Like a lot of people, Jason Fernandez has been trying to figure out how to beat the rising cost in fuel and time to commute to his job. He's a winemaker, so the drive to work from his Sacramento home likely would mean a trek to a rural setting where wineries generally are - the Sierra foothills, Yolo County, Lodi.
His alternative is inspired, daring and possibly unprecedented, at least since Prohibition. He and his business partner, Joe Genshlea Jr., are putting a winery smack dab in the middle of Sacramento, just a block from the city's old Buffalo Brewing Co., now the site of The Sacramento Bee.
Genshlea and Fernandez, a seasoned winemaker who has put in stints with wineries like Bonny Doon Vineyard, Chalone Vineyard and R.H. Phillips, have leased a 2800-square-foot cinder-block warehouse behind a salon at 2116 P St. (near 21st Street) and are starting to spruce up the quarters. A few wine barrels already are in the otherwise largely empty space.
In July they hope to move the wines they've already made elsewhere into the building and open a tasting room. Their brand is Revolution Wines. By the harvest this fall they expect to be unloading gondolas of grapes into presses, moving the juice into fermentation tanks and have barrels arranged in orderly rows for aging of the wine at the P Street site. Their operation will be small, with no more than 40 to 50 tons of grapes to be crushed.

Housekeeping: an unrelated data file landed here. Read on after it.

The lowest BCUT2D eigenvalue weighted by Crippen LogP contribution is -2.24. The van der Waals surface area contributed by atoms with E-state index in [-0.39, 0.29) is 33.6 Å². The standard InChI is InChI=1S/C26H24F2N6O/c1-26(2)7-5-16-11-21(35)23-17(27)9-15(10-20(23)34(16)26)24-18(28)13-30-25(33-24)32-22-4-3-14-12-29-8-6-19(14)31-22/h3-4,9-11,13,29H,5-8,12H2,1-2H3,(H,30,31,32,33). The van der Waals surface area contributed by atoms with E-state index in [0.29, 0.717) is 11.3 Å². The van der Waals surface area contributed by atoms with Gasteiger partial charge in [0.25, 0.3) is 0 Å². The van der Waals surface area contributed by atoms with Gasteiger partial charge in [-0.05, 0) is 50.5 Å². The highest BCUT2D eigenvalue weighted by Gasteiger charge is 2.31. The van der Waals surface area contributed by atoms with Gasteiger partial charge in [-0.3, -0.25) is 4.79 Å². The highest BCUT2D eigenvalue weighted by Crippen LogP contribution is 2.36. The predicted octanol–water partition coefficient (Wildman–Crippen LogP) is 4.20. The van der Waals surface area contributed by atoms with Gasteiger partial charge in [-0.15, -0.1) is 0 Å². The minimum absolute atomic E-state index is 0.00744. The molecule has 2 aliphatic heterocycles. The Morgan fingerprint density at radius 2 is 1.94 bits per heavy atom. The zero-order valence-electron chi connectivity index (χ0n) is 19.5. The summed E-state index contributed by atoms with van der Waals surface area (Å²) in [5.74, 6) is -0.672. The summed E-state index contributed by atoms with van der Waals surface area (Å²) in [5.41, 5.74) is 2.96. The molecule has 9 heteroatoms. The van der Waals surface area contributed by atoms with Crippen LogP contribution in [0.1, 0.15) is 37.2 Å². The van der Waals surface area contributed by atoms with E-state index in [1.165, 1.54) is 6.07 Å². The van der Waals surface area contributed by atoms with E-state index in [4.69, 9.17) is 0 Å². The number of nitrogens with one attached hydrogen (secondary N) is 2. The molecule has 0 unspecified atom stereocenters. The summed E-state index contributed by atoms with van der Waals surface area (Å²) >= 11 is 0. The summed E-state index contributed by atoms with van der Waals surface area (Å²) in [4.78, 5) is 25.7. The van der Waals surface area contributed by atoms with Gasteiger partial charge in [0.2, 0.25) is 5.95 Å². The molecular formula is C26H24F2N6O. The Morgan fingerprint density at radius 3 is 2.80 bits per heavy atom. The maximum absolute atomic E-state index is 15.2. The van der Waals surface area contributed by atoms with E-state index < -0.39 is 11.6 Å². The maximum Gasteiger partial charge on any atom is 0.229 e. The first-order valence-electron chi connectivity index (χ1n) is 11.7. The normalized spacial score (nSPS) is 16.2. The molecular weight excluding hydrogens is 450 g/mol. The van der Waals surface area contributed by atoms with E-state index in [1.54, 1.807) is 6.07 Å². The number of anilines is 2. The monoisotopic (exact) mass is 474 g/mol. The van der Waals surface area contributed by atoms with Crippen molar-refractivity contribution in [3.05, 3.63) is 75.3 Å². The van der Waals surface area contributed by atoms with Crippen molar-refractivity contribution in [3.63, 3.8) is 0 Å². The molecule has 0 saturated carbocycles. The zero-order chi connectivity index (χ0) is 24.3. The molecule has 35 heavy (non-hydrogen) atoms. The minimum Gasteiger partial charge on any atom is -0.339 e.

So far, city authorities have supported their enterprise, says Fernandez. While West Sacramento has Harbor Winery and the unincorporated area of south Sacramento has Frasinetti's Winery, no commercial winery may have operated in the city since the old California Winery at 19th and R, closed by Prohibition.
Fernandez and Genshlea have leased space in other wineries to produce their Revolution wines over the past two years. Their current releases, which include a pinot grigio, a zinfandel and a refined blend of montepulciano, zinfandel and cabernet sauvignon, are priced in the $10 to $20 range and are starting to appear at several local outlets, including Discover California, Taylors Market and Beyond Napa. "Renzo," incidentally, is the given name of Fernandez's father-in-law, an Italian native. "He's the patriarchal figure in the family, and Renzo is a little easier to pronounce than montepulciano," says Fernandez.
Fernandez grew up in Woodland, while Genshlea is a member of a longtime Sacramento family. Because they own no vineyards, they buy grapes from growers who sell to various wineries. "I have great respect for grape growers," says Fernandez. "They do that better than I do."
They chose the name Revolution Wines for the winery to represent Earth's revolving around the sun and how the progression of the seasons affects grapes and their subsequent wines.